18 Ways Modern Parenting Is Failing Our Kids

Every generation will think the one before them and the one after them are doing it wrong. Being a parent is one of the most criticized jobs, with more unsolicited advice than we need. But here are 18 things we may want to take into consideration to not fail our kids.

Defending a child’s actions indiscriminately

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As parents, we should always be on our children’s side, but sometimes to be on their side, we have to tell them when they’re wrong. Parents are now too concerned with the appearance of being good parents to the point where they’ll defend their children even when they’re in the wrong.

Buying children everything they want

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Even if you can afford it, it’s never a good idea to buy your child everything they ask for. Yes, they may cry, but it’s a good lesson. They won’t always be handed what they want in life and need to learn to work for things and handle the word “no.”

Keeping children entertained 24/7

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Parents in the past let their kids do their own thing, to the point where the TV had an announcement “It’s 10 p.m.; do you know where your children are?” Parents today feel the need to keep their children constantly entertained, leaving no space to foster independence or imagination.

Focusing on desired outcomes

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“A carpenter decides in advance what they want to create, and then they shape and mold their material to match their blueprint, avoiding any kind of variation or deviation from that predetermined idea. In contrast, a gardener lays a foundation for growth, providing the resources needed to create and nourish life, but allowing that life to find its own path and grow and change according to its own needs. Our current model pushes parents to be carpenters when they should be gardeners,” according to Alison Gopnik.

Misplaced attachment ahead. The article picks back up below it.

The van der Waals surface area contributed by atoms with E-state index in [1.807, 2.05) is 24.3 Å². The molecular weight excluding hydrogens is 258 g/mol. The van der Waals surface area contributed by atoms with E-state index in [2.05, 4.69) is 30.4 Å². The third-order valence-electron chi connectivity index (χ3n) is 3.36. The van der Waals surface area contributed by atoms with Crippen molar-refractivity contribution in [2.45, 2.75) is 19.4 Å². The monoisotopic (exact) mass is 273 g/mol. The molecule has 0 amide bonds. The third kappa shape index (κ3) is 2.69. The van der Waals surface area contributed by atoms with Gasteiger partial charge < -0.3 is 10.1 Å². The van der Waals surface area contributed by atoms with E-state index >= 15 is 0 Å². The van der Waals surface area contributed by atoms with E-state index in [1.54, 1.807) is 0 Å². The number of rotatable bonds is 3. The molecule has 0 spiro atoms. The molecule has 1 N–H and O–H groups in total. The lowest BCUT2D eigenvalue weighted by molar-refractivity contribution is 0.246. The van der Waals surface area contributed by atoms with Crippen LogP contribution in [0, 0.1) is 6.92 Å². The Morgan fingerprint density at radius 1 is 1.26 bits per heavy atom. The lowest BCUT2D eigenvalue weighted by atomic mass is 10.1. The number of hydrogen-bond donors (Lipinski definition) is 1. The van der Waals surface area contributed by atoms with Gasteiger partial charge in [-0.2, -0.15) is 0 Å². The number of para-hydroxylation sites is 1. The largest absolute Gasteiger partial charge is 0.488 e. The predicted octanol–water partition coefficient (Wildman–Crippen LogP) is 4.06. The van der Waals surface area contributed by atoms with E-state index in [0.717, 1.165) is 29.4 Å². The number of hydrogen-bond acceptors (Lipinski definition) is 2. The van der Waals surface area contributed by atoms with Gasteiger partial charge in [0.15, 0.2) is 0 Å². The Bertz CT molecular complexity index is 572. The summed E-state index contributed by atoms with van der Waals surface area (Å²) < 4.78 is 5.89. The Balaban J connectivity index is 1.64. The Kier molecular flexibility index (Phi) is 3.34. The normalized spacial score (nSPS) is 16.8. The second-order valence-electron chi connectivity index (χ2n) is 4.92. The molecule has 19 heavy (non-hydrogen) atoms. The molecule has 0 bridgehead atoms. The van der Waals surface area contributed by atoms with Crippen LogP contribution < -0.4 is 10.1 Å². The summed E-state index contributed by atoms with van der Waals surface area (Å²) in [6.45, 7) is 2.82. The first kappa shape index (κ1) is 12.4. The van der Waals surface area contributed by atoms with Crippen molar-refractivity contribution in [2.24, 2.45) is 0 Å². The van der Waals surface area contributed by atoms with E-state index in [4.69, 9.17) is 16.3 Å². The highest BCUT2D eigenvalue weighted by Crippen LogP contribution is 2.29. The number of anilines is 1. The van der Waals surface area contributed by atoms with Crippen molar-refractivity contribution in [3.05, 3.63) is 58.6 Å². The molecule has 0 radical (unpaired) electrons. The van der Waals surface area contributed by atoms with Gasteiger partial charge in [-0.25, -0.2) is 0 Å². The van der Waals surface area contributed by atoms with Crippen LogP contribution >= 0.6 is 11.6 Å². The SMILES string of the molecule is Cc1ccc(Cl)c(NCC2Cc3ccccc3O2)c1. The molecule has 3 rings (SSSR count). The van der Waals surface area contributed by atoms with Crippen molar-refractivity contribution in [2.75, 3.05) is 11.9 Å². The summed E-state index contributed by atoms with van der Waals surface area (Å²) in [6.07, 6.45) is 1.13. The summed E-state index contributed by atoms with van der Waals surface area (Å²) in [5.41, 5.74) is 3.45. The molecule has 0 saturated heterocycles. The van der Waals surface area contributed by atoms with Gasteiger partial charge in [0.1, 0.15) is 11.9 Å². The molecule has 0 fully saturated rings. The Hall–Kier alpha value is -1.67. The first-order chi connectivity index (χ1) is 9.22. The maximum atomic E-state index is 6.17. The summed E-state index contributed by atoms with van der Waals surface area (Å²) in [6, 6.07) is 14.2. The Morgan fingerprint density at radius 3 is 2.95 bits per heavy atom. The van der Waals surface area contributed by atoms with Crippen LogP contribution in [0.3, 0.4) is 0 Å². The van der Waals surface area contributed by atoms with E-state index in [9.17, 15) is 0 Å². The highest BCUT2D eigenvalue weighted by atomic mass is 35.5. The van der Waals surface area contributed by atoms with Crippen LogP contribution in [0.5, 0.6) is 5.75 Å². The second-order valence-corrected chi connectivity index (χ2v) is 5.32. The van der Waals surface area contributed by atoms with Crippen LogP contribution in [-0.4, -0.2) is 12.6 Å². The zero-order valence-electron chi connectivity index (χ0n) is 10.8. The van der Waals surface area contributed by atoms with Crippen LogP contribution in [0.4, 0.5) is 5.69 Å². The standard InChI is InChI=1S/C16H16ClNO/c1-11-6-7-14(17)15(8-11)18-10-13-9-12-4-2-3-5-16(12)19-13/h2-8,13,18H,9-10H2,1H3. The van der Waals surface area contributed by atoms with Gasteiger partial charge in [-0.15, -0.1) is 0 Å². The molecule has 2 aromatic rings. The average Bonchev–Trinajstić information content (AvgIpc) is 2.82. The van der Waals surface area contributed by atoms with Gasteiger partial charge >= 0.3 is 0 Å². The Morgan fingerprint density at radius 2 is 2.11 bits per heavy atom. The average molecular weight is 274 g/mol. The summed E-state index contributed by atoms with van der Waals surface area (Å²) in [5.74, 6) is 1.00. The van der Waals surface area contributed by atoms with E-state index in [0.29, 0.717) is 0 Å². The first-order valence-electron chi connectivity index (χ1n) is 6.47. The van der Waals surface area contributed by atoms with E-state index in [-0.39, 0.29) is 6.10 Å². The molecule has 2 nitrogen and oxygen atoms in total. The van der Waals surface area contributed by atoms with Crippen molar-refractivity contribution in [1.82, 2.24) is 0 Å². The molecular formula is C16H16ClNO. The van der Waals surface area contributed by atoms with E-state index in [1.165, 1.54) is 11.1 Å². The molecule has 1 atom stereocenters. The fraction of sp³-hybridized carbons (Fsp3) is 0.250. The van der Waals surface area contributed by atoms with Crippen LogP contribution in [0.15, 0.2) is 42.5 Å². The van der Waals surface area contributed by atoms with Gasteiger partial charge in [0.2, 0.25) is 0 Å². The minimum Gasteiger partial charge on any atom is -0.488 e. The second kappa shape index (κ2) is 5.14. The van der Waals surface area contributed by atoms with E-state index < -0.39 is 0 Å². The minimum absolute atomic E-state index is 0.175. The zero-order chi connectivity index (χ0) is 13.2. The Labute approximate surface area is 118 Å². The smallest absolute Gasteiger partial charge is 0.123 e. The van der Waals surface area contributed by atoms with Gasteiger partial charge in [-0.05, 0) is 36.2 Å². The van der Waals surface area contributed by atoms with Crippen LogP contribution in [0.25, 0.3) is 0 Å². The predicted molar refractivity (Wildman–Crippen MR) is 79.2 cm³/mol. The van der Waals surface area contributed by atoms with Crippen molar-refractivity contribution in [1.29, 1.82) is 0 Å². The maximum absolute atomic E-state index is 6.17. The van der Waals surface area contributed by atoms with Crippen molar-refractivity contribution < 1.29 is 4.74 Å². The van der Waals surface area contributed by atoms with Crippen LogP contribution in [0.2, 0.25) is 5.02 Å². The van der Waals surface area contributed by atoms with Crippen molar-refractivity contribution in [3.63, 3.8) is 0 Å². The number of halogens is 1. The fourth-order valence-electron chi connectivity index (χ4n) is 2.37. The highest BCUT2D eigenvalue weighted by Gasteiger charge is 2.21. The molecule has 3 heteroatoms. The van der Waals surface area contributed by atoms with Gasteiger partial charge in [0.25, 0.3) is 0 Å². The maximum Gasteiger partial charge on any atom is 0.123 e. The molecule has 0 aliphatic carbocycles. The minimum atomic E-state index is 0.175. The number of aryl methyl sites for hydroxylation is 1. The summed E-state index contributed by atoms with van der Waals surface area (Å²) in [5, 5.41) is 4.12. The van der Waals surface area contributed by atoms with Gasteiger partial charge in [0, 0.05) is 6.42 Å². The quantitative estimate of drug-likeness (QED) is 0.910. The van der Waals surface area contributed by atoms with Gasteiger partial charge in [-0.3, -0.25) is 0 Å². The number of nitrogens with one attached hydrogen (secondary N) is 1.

Treating parenting like a job

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Parenting is a relationship built on love, not a job with specific goals and objectives. When you don’t come into parenting like any other relationship with another human being with room to grow and be themselves and instead treat them like a project at work, the child can feel unloved and neglected.

No village

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Modern parents lack the “it takes a village” mindset that their parents had. We often also miss out on the generational knowledge and support from older relatives, as many people have moved away from their hometowns and families. Instead, modern parents rely on the internet and online forums when they need advice or information.

Overprotection

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Modern parents often try to shield their children from all forms of adversity, which can hinder their ability to develop resilience and problem-solving skills. They’re also known to create environments where they’re never uncomfortable because of their own anxiety. Embracing uncomfortable moments can improve mental strength and open the world up for adventure.

Caught up in busyness

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Modern life can be busy, especially for career focused parents. However, not finding the time to have family meals, participate in your children’s activities, and overall spend quality time with your children can leave them feeling disconnected and unable to form secure emotional bonds in the future.

Poor role modeling

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Children mirror what they see, and the first main influence on them is their parents. If they see parents who are quick to anger or emotionally unavailable to them, they’ll mirror this as they develop. Putting down your phone when spending time with your children is also a good habit to teach them to engage with the people around them.